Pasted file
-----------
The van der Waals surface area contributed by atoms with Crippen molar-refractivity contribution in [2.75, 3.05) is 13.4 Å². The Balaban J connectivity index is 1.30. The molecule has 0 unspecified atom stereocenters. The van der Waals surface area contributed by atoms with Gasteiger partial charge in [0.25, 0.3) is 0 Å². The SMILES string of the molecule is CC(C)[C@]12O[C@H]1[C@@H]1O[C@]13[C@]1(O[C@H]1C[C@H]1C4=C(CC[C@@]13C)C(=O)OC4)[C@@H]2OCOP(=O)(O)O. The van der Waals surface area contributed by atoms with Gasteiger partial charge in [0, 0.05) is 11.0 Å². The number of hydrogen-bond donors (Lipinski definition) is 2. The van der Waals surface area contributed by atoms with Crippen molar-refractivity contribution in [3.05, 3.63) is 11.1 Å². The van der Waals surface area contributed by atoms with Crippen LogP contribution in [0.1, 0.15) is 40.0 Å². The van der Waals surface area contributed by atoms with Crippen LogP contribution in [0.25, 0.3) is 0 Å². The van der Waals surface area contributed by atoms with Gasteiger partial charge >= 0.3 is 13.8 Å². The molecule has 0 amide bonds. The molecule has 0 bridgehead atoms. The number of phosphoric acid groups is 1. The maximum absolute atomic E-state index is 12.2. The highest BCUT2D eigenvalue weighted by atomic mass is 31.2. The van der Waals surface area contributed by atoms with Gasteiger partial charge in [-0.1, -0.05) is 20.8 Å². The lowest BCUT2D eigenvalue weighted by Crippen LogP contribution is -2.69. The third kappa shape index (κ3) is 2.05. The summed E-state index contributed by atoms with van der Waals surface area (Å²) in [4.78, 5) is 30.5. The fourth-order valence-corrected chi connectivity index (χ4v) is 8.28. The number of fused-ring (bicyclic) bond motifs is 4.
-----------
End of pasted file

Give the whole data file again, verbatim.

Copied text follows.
The van der Waals surface area contributed by atoms with Crippen molar-refractivity contribution in [2.75, 3.05) is 13.4 Å². The Balaban J connectivity index is 1.30. The molecule has 0 unspecified atom stereocenters. The van der Waals surface area contributed by atoms with Gasteiger partial charge in [0.25, 0.3) is 0 Å². The SMILES string of the molecule is CC(C)[C@]12O[C@H]1[C@@H]1O[C@]13[C@]1(O[C@H]1C[C@H]1C4=C(CC[C@@]13C)C(=O)OC4)[C@@H]2OCOP(=O)(O)O. The van der Waals surface area contributed by atoms with Gasteiger partial charge in [0, 0.05) is 11.0 Å². The number of hydrogen-bond donors (Lipinski definition) is 2. The van der Waals surface area contributed by atoms with Crippen molar-refractivity contribution in [3.05, 3.63) is 11.1 Å². The van der Waals surface area contributed by atoms with Crippen LogP contribution in [0.1, 0.15) is 40.0 Å². The van der Waals surface area contributed by atoms with Crippen LogP contribution in [0.25, 0.3) is 0 Å². The van der Waals surface area contributed by atoms with Gasteiger partial charge >= 0.3 is 13.8 Å². The molecule has 0 amide bonds. The molecule has 0 bridgehead atoms. The number of phosphoric acid groups is 1. The maximum absolute atomic E-state index is 12.2. The highest BCUT2D eigenvalue weighted by atomic mass is 31.2. The van der Waals surface area contributed by atoms with Gasteiger partial charge in [-0.1, -0.05) is 20.8 Å². The lowest BCUT2D eigenvalue weighted by Crippen LogP contribution is -2.69. The third kappa shape index (κ3) is 2.05. The summed E-state index contributed by atoms with van der Waals surface area (Å²) in [4.78, 5) is 30.5. The fourth-order valence-corrected chi connectivity index (χ4v) is 8.28. The number of fused-ring (bicyclic) bond motifs is 4.